EXPRESS #4 - October 30, 2018
“Spain has scrapped a tax widely criticised for undermining solar power in Europe’s sunniest country, in the latest energy policy reversal by the country’s new socialist government which has also dimmed the outlook for coal power”, writes analyst Gerard Wynn in an article for the Institute for Energy Economics and Financial Analysis (IEEFA).
According to Wynn, “The full scale of the new government’s plans will be revealed by the delayed publication of a draft climate change and energy transition law, expected in early November, and the government’s forthcoming National Energy and Climate Plan.”
He notes that “the new energy outlook in Spain is being driven by Teresa Ribera, the government’s minister for ecological transition, a new position that merges energy and environmental policy. Since taking office after the Spanish Socialist Workers’ Party won last June’s election, Ribera has moved quickly to overturn a number of the previous government’s policies.”
“First, Spain switched sides in a European Union debate on the ambition of new EU renewable energy targets. Previously, the government had aligned with Poland against more ambitious targets, but Ribera pushed for a renewables target of more than 30% of energy use in 2030. In the end, the EU adopted a goal of 32%.”
The decision to scrap the solar tax “underlines the government’s support for renewables and should boost the country’s long-suffering solar energy industry.”
Under the tax, “all new and existing solar systems bigger than 10kW had to pay a generation charge, even when the electricity was consumed on site, and all rooftop installation projects faced prohibitive red tape”, notes Wynn. “As well as scrapping the tax, the new decree simplified the technical and administrative requirements for installing small-scale renewables.”
Next, says Wynn, “Ribera may turn her attention to coal, where the government has already made some significant moves. In June, Ribera hinted at a Spanish coal phaseout, mentioning a 2025 date proposed by a panel advising the government. Then, in September, Spain flipped from opposing an EU ban on state aid for coal power plants under so-called capacity markets to supporting such a ban.”
He notes that “Indicating the scale of the reversal, Spain’s previous government had proposed a veto on coal power plant closures, apparently to prevent Spanish utility Iberdrola from closing its last two remaining coal power plants. That proposal was recently dropped, after failing to win a majority in Parliament.”
“The new government has doubled down on an expected end to coal mining, under a longstanding EU policy to end mining subsidies. On Wednesday, the government signed a “just transition” agreement with the mining regions of Spain, which would see all mines in Asturias, Aragon, Castilla and Leon close by the end of this year.”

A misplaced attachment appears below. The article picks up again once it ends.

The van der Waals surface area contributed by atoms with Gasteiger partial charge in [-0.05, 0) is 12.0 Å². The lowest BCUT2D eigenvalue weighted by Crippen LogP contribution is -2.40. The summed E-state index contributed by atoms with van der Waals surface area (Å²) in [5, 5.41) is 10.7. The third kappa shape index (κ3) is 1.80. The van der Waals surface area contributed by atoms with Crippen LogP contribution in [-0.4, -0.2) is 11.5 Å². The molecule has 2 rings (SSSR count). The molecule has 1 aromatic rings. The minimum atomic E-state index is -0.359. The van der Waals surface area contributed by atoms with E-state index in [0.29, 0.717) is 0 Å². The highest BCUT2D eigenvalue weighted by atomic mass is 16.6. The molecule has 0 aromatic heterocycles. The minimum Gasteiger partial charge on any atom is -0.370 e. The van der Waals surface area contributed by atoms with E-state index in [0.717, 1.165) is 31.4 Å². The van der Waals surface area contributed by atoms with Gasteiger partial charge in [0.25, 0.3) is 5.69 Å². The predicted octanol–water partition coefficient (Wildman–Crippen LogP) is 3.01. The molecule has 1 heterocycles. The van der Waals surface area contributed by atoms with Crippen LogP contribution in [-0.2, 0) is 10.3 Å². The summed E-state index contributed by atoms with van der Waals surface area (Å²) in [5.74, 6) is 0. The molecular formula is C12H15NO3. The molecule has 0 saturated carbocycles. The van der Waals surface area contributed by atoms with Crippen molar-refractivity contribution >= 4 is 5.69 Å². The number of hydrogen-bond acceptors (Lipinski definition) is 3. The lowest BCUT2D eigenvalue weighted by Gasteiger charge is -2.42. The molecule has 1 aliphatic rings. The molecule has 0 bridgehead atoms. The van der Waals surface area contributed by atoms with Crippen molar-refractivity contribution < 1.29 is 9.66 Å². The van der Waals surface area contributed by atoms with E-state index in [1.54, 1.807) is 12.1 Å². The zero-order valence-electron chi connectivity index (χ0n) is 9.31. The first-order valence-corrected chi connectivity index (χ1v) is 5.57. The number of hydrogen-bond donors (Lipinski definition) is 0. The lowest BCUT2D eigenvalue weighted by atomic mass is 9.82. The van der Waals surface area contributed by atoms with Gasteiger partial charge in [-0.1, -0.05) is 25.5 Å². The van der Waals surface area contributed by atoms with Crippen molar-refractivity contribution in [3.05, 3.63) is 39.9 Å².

Belgium, meanwhile, is still frantically trying to find new electricity sources to make up for its expected power capacity shortage which could hit the country early in November as a result of the problems at its nuclear power stations. Six of the country’s seven nuclear power stations are not operating at the moment.
Belgian media report that Belgium has signed an agreement with Germany for the supply of additional power. However, Belgium and Germany have no direct interconnection (the first cross-border connection is expected to be ready in 2020), so the electricity would have to be transported through the Netherlands, Luxemburg or France.
Engie, Belgium’s largest electricity producer, has signed an agreement with chemical company Bayer, which could make its CHP plant in Antwerp available if shortages arise. Engie will also re-start its gas power stations in Vilvoorde and Genk-Langerlo, which were both about to be torn down. Each has a capacity of 44 MW. Altogether, Engie has now found cover for 485 MW of the 750 MW of expected capacity shortage.
Remarkably, Belgium in October also signed a cooperation agreement in nuclear energy with China.
The agreement was one of several accords signed in Brussels on 17 October during a meeting between Chinese Premier Li Keqiang and Belgian Prime Minister Charles Michel.
“Li said the two countries could boost cooperation in technology and innovation and expand nuclear cooperation on the basis of abiding by international laws and meeting international obligations,” China’s Ministry of Foreign Affairs said in a statement. “The two countries can deepen practical cooperation in infrastructure development and the digital economy while actively exploring third-party market cooperation.”
Since Belgium plans to shut all its nuclear power stations by 2025, such an agreement would seem to be not very useful. Unless of course the Belgian government changes its mind …